Vassar Jewish Students Break With Hillel on Israel

Join Swarthmore in Proclaiming 'Open' to Critics

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By Hody Nemes

Published February 20, 2014, issue of February 28, 2014.
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The Vassar Jewish Union has declared itself an “Open Hillel,” becoming the second organization to break from Hillel International over the parent group’s pro-Israel guidelines.

“We believe that Hillel International’s goal to ‘inspire every Jewish college student to develop a meaningful and enduring relationship to Israel’ does not represent the diverse opinions of young American Jews,” the VJU said in a February 18 statement announcing that it would no longer abide by the Hillel guidelines. “We believe that fostering a pluralistic community and supporting all Jewish life on campus cannot be achieved with Hillel International’s Israel guidelines in place.”

The “Open Hillel” movement joined by the VJU describes itself as “a student-run campaign to encourage inclusivity and open discourse at campus Hillels.” The movement encourages Hillel chapters to reject Hillel International’s Israel guidelines, which prohibit campus Hillels from sponsoring programs, partnering with clubs and hosting speakers who “delegitimize, demonize or apply a double standard to Israel,” or deny its right to exist. The guidelines also bar cooperation with anyone supporting boycotts, divestments or sanctions against the Jewish state.

Last December Swarthmore Hillel became the first school to publicly reject the guidelines.

Following the Vassar announcement, Hillel International’s president, Eric Fingerhut, reiterated his opposition to Hillels violating the Israel guidelines. “Our expectation is that all Hillel affiliates will continue to uphold these standards for partners and co-sponsors,” he said in a statement.

But Fingerhut stopped short of threatening the VJU’s expulsion from Hillel and expressed interest in further dialogue with the group. “We agree that Hillel should and will always provide students with an open and pluralistic forum where they can explore issues and opinions related to their Jewish identity,” he said. “We thank the Vassar students for their commitment to this value and accept their invitation for further conversation.”

The response differed notably from Fingerhut’s reaction after Swarthmore Hillel made its announcement last December. Then, Fingerhut denounced Swarthmore Hillel’s move and warned the group against moving forward with the changes.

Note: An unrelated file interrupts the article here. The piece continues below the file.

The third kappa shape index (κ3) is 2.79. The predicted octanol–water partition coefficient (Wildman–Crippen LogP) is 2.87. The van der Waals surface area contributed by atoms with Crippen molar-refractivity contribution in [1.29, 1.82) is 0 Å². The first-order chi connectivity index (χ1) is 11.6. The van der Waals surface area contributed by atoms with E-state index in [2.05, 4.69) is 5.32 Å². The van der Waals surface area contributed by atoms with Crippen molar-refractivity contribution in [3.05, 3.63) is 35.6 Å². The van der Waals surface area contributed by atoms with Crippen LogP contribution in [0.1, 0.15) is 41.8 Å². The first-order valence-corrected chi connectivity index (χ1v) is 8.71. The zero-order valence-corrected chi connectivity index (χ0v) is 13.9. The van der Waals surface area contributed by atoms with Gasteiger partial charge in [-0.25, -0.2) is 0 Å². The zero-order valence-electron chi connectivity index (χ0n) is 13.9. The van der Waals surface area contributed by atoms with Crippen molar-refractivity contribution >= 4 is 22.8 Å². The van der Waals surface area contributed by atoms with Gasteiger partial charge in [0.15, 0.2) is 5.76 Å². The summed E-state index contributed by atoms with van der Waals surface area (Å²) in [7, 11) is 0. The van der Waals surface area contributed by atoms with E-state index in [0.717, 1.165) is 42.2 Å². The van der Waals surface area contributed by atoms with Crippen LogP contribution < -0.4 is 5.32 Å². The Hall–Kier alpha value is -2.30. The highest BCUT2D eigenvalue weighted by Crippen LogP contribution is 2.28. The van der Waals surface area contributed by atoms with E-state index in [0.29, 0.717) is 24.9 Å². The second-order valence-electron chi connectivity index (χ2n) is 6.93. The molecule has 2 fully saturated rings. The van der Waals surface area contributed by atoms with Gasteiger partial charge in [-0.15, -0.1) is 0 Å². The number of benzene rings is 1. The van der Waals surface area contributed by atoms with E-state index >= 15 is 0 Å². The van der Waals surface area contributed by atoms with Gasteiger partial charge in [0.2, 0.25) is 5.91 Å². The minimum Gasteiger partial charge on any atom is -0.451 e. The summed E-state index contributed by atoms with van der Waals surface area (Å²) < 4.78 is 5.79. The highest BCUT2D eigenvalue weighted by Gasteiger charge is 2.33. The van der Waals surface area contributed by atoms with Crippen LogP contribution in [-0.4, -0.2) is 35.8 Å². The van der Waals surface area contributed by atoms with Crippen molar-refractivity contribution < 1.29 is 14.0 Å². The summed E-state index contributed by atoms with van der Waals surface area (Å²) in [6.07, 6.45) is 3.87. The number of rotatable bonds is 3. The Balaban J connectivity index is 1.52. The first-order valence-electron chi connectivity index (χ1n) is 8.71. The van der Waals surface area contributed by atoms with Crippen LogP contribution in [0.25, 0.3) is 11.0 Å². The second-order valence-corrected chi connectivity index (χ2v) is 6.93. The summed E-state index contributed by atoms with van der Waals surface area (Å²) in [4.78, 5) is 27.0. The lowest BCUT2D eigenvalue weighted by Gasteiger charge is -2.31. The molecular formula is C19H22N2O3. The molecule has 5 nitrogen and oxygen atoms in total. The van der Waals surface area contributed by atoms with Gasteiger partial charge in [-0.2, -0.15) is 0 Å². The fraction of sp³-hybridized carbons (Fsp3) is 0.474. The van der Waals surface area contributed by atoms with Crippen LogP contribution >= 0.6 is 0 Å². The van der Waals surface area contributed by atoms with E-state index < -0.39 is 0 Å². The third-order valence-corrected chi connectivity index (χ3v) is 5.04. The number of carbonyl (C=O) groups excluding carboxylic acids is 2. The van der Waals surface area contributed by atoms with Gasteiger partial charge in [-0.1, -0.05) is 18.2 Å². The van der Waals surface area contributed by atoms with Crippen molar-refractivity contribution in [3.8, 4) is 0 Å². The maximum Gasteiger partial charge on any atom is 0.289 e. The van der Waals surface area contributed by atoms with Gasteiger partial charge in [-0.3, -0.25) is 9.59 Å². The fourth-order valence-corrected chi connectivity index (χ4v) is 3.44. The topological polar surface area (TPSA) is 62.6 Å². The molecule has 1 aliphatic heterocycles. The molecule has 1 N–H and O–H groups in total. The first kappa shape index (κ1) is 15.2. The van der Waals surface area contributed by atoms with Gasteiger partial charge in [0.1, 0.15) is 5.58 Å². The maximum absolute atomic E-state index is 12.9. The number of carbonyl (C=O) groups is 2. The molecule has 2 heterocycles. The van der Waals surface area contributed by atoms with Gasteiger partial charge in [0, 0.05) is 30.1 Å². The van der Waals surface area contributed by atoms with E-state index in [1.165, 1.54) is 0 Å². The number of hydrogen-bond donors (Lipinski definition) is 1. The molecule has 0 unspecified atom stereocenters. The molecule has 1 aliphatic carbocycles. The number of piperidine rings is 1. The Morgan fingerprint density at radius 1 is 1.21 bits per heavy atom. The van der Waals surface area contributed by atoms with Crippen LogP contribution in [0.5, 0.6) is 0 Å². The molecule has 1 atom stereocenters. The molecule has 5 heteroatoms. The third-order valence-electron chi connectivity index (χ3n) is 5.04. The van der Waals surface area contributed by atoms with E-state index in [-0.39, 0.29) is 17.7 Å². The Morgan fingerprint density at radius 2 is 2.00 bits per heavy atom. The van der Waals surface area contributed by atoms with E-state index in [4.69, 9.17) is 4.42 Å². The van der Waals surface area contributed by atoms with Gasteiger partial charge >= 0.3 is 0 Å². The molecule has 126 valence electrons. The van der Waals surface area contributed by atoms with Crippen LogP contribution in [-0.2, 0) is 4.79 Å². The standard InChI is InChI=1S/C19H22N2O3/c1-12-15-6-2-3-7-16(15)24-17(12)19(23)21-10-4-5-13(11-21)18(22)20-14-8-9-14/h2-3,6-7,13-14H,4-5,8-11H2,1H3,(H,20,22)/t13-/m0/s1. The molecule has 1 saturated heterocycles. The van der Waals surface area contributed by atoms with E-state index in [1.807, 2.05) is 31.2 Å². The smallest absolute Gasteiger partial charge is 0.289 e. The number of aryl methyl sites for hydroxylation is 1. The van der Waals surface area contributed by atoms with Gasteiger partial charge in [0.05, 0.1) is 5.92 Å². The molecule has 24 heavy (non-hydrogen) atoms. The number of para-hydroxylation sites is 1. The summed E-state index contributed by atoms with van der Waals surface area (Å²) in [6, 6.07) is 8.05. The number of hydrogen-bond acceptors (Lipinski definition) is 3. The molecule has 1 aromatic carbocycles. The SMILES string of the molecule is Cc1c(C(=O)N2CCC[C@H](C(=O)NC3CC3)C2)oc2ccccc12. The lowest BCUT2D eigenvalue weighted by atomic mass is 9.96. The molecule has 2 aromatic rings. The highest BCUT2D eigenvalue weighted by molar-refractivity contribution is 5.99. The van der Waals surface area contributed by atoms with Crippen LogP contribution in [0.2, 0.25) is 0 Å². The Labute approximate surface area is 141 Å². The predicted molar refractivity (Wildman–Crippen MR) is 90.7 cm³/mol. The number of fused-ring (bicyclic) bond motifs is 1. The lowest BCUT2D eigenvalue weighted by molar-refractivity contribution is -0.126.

The VJU’s connection to Hillel International was weak, according to an official close to Hillel, who preferred to remain anonymous in order to avoid distracting from Fingerhut’s statement. Like Swarthmore Hillel, the VJU does not rely on Hillel International for the bulk of its funding, which comes from Vassar. Additionally, the VJU has only been associated with Hillel for about a decade, according to Naomi Dann, president of the VJU.

So far, Swarthmore and Vassar are the only campuses that have signed on to the movement. Recently, though, alumni of the University of California, Berkeley started an open letter to the Hillel center on that campus, encouraging it to become an Open Hillel.

“I think that it really shows that this movement has momentum and that Swarthmore is not just a fluke or unique,” said Emily Unger, a founding member of Open Hillel, referring to the VJU’s decision. “I don’t think that Hillel International can continue to write this off or act like they don’t need to seriously rethink their standards.”

Vassar College is a top liberal arts college located in Poughkeepsie, N.Y. According to Hillel’s college guide, 500 of its 2,400 students — about one-fifth — are Jewish. The Jewish community on campus is served by a campus rabbi and operates its own building, the Bayit.

Dann, the VJU’s president, said that Israel was previously not much discussed on campus or at her Hillel center. “It actually was an issue we shied away from [at the VJU] because we weren’t sure as a religious, cultural, spiritual, community organization what our political role should be.”

But Israel has recently emerged as a major issue on campus this year, Dann said. New chapters of J Street and Students for Justice in Palestine founded this year have stirred up conversation about Israel, and a university-sponsored trip to Israel has drawn controversy.

“Right now, it’s a very hot topic issue [and] we felt we wanted to clarify our position to clear the air,” said Dann.

Contact Hody Nemes at nemes@forward.com or on twitter @hodifly.


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